I keep excessive worry and guilt out of it – I’m not the least bit lazy, and chronic illness makes you very certain of your priorities. And it’s an absolutely gorgeous fall in NJ due to warmth, no excessive rain, and luck – a good one for what should be my last out herre. I don’t get out into it much – a tiny effort at helping rake leaves led to not a good day following, but too bad.

      Keep up your good work – I see you’re the kind of writer I am – massive projects!

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  3. Widdershins

    ‘…I gotta get out of this place, but it may end up being the last thing I ever do…’ I see what you did there. 😀 … and the last line in the chorus – ‘girl, there’s a better place, for me and you,’ certainly fits your journey. 🙂

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    1. Alicia Butcher Ehrhardt Post author

      There are two paths here, and I’m hoping we make the move before they cross.

      The funny part? Most people move when they’re 80-85; we’re 68 and 70 – and I’ve been pushing for this for at least three years, and we may STILL be too late. I hope not – I’d like to enjoy life a bit before I get a lot older.

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  4. joey

    In terms of whether something is real or depression talking, I think real is subject to our moods, or perceptions, and certainly depression’s tones. Working on it is working on it and no one gets to work on anything at the pace of success they’d prefer. Not Even Olympians. I personally didn’t accomplish half of what I’d set out to do in one summer. In fact, I notice that I frequently chose the fun over the goal and the goals are still there. Maybe next summer. Maybe never, though I hope not. Crossing things off you list as they multiply is what most of us do, never mind the pace. Thinking about doing the things is worse than doing the things.You’re workin on it!

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  5. J.M. Ney-Grimm

    And my standby solution – rest and reset the brain – still seems to work.

    Glad to hear that. It sounds like you have several BIG to-dos that are taking all the oxygen out of the room. I think you are right when you point out that when you get one thing done, there’s always more that lines up to be done. But the newcomers are not inevitably as big or bigger than the things you just got done. I am hopeful that when you get the estate, the CCRC, and dejunking/selling of house done, the new to-dos won’t be quite so massive. (hug!)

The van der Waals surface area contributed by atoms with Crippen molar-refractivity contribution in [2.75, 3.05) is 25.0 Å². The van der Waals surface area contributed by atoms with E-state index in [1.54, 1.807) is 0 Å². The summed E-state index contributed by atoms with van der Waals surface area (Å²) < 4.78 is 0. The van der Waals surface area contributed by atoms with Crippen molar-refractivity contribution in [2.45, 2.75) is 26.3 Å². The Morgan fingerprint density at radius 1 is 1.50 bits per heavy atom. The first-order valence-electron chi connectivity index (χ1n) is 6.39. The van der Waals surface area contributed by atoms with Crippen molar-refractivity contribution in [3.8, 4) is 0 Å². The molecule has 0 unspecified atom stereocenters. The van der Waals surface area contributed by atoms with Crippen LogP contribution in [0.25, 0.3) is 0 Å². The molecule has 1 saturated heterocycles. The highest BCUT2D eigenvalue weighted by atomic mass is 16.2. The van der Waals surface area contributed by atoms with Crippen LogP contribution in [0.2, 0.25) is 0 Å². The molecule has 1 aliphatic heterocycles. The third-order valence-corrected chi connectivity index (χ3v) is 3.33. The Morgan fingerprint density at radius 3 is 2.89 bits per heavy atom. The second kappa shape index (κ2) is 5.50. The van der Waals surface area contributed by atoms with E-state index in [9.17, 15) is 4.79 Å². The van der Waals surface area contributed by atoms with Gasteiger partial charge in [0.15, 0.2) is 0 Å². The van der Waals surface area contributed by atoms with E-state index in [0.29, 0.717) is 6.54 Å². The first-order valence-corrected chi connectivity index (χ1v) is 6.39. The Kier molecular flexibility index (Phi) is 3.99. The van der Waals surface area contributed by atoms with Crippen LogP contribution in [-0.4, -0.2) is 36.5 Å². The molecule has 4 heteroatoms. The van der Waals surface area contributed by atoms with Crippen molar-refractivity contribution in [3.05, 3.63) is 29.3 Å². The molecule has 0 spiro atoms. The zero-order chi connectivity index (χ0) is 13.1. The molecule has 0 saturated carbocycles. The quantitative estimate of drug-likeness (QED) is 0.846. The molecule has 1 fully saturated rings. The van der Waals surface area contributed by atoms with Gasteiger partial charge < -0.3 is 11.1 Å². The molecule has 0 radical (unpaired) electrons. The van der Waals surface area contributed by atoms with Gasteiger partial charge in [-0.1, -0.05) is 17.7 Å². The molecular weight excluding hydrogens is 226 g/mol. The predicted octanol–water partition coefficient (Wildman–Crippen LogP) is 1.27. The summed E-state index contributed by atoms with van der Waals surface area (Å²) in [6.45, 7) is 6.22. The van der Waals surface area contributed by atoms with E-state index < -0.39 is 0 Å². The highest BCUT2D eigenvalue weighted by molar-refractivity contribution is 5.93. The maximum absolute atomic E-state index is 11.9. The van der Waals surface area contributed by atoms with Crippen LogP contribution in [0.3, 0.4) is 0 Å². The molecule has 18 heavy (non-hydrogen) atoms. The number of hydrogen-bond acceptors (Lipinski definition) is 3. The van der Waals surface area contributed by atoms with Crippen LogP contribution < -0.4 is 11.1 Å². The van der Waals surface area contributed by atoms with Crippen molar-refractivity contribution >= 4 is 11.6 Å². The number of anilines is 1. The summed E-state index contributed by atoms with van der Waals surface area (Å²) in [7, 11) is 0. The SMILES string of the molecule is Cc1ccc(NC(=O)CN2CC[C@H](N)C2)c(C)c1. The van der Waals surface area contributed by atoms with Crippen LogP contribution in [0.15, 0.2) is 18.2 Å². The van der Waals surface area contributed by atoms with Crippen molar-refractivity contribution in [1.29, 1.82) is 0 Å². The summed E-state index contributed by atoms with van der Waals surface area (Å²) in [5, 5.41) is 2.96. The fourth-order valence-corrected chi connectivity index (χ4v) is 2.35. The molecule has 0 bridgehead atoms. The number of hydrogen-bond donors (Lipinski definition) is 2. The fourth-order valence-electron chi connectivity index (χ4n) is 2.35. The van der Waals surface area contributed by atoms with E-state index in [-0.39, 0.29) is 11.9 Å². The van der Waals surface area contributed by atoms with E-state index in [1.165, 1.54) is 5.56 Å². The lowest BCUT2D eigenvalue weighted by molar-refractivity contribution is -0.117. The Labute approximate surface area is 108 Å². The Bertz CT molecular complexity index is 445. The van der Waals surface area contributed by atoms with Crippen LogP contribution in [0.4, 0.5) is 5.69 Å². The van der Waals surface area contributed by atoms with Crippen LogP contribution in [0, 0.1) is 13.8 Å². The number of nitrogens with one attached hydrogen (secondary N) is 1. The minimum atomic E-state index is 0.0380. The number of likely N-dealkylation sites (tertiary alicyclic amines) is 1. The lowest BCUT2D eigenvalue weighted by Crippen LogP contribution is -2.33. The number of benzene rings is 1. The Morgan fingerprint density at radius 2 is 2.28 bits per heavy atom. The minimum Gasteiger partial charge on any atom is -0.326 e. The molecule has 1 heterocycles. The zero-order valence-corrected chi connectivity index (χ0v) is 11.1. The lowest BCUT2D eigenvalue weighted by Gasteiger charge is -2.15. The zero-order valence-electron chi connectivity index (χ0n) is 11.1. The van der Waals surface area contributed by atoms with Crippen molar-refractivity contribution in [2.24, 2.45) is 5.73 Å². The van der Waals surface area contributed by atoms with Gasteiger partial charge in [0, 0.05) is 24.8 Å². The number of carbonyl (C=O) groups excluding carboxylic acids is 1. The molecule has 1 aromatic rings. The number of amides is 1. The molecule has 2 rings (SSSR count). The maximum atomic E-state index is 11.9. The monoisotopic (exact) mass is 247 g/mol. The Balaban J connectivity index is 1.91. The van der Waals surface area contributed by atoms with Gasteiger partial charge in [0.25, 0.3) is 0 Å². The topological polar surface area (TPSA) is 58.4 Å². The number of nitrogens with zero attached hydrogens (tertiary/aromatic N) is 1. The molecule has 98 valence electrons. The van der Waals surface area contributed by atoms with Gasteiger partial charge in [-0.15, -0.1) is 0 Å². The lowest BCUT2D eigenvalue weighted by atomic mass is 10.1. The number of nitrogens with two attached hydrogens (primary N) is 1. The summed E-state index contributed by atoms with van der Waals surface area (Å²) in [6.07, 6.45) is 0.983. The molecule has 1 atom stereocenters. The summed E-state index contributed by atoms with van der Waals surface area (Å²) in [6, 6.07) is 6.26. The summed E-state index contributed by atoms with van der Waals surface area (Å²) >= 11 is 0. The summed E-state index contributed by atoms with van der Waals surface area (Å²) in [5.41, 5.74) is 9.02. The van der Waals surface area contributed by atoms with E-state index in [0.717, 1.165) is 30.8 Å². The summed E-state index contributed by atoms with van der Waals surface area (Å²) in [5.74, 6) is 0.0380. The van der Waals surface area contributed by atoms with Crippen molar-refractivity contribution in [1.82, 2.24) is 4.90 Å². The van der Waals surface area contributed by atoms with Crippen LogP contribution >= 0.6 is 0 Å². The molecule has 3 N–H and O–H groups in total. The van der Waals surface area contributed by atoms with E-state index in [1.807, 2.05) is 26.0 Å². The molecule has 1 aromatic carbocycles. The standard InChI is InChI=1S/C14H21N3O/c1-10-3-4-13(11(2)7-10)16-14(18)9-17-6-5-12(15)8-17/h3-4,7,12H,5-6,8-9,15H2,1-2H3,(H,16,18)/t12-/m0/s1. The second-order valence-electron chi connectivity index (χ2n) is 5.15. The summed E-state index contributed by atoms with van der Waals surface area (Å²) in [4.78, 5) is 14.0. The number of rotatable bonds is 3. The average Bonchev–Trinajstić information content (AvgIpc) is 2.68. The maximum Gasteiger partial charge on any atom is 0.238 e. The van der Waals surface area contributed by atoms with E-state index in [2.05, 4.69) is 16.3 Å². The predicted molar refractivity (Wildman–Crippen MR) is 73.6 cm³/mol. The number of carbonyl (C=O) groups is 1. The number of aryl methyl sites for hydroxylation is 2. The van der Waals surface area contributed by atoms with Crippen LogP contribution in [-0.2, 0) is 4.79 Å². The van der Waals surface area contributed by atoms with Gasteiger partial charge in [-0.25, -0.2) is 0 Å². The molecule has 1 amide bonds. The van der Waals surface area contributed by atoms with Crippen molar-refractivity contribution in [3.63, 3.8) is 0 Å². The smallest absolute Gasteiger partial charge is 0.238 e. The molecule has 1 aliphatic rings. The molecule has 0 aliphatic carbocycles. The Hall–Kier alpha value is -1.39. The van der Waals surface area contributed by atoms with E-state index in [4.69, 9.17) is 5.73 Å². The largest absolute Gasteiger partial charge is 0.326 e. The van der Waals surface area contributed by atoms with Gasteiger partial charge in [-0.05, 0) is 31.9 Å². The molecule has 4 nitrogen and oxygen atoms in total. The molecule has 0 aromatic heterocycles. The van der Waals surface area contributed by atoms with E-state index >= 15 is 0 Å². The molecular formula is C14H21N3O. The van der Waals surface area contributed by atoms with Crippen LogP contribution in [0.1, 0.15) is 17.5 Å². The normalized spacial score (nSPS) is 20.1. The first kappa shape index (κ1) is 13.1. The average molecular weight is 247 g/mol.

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    1. Alicia Butcher Ehrhardt Post author

      Thanks – and I am hoping the same: I think I’ve had all the biggies I can take this year (there are several others that are too personal for blogs, but also consumed oxygen at a ferocious rate).

      Therre is a sense of finality to some of these – and I’m close on the estates one, though it turns out to have several unpredicted twists.

      I just had a rest – now back to trying to write today, as I can’t solve the other problems on a Sunday.

      But it is freakishly hard for me to switch gears, and I don’t know if I will be able to make enough progress today for it to have been worth the effort! We’ll see – and I don’t think any of the work I pour into writing is entirely wasted, and it’s all captured in writing. There’s just so MUCH of it – this scene is tricky.

      Hope you’re also having some of the waves diminsh – you haven’t had an easy year either. Hugs.

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  6. marianallen

    It’s always something, isn’t it? I’m looking at options for Mom NOW, as her dementia and physical problems increase, while she’s still enough with me to participate in the decisions. She wants to stay in her own home as long as possible, meaning hiring some private nursing so I can get some of my own work done. When or if she needs a higher level of care/oversight, she’s had a weekend at a place she likes. She’s in long-term hospice care because of her incurable and deteriorating conditions, so I’m getting lots of support in addition to her getting care and oversight. I’m still digging myself out of the hole of my best friend’s death, but I celebrated her on El Dia de Los Muertos (with respect and love, not by being silly), and that helped release the pain.

    I admire your courage and tenacity. You inspire me to eat that elephant.

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    1. Alicia Butcher Ehrhardt Post author

      I’m so sorry about your mom’s problems – even the best of care is heartbreaking.